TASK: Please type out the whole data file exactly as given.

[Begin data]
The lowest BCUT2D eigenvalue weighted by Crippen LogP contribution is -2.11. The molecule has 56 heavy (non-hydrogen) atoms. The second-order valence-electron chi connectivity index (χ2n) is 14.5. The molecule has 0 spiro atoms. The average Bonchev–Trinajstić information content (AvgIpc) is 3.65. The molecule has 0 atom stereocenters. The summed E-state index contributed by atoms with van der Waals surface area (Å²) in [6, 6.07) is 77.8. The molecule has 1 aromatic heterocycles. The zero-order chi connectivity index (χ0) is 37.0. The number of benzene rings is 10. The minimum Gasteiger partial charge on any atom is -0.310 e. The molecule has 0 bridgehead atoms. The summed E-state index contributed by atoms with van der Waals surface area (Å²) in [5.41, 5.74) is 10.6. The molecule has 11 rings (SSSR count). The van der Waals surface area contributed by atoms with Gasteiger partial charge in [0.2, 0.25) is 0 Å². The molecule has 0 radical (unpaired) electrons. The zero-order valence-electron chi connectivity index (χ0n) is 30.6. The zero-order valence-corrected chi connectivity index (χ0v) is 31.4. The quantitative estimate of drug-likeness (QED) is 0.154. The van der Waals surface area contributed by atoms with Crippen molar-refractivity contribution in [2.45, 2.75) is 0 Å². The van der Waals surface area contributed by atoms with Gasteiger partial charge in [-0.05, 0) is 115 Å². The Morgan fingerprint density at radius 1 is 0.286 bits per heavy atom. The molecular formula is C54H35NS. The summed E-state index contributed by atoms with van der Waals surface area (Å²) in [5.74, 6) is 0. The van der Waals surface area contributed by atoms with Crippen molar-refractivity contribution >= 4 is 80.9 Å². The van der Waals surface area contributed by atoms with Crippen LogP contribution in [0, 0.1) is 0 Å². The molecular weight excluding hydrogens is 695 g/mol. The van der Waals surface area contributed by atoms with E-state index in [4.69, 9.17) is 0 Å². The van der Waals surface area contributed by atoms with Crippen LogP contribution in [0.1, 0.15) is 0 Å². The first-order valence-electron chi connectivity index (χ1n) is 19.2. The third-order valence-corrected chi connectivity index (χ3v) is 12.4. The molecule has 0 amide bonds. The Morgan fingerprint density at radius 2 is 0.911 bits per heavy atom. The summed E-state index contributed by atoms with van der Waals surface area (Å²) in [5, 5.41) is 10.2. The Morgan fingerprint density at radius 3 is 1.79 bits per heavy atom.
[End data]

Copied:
The lowest BCUT2D eigenvalue weighted by Crippen LogP contribution is -2.11. The molecule has 56 heavy (non-hydrogen) atoms. The second-order valence-electron chi connectivity index (χ2n) is 14.5. The molecule has 0 spiro atoms. The average Bonchev–Trinajstić information content (AvgIpc) is 3.65. The molecule has 0 atom stereocenters. The summed E-state index contributed by atoms with van der Waals surface area (Å²) in [6, 6.07) is 77.8. The molecule has 1 aromatic heterocycles. The zero-order chi connectivity index (χ0) is 37.0. The number of benzene rings is 10. The minimum Gasteiger partial charge on any atom is -0.310 e. The molecule has 0 bridgehead atoms. The summed E-state index contributed by atoms with van der Waals surface area (Å²) in [5.41, 5.74) is 10.6. The molecule has 11 rings (SSSR count). The van der Waals surface area contributed by atoms with Gasteiger partial charge in [0.2, 0.25) is 0 Å². The molecule has 0 radical (unpaired) electrons. The zero-order valence-electron chi connectivity index (χ0n) is 30.6. The zero-order valence-corrected chi connectivity index (χ0v) is 31.4. The quantitative estimate of drug-likeness (QED) is 0.154. The van der Waals surface area contributed by atoms with Crippen molar-refractivity contribution in [2.45, 2.75) is 0 Å². The van der Waals surface area contributed by atoms with Gasteiger partial charge in [-0.05, 0) is 115 Å². The Morgan fingerprint density at radius 1 is 0.286 bits per heavy atom. The molecular formula is C54H35NS. The summed E-state index contributed by atoms with van der Waals surface area (Å²) in [5.74, 6) is 0. The van der Waals surface area contributed by atoms with Crippen molar-refractivity contribution >= 4 is 80.9 Å². The van der Waals surface area contributed by atoms with Crippen LogP contribution in [0, 0.1) is 0 Å². The molecular weight excluding hydrogens is 695 g/mol. The van der Waals surface area contributed by atoms with E-state index in [4.69, 9.17) is 0 Å². The van der Waals surface area contributed by atoms with Crippen LogP contribution in [0.1, 0.15) is 0 Å². The first-order valence-electron chi connectivity index (χ1n) is 19.2. The third-order valence-corrected chi connectivity index (χ3v) is 12.4. The molecule has 0 amide bonds. The Morgan fingerprint density at radius 2 is 0.911 bits per heavy atom. The summed E-state index contributed by atoms with van der Waals surface area (Å²) in [5, 5.41) is 10.2. The Morgan fingerprint density at radius 3 is 1.79 bits per heavy atom.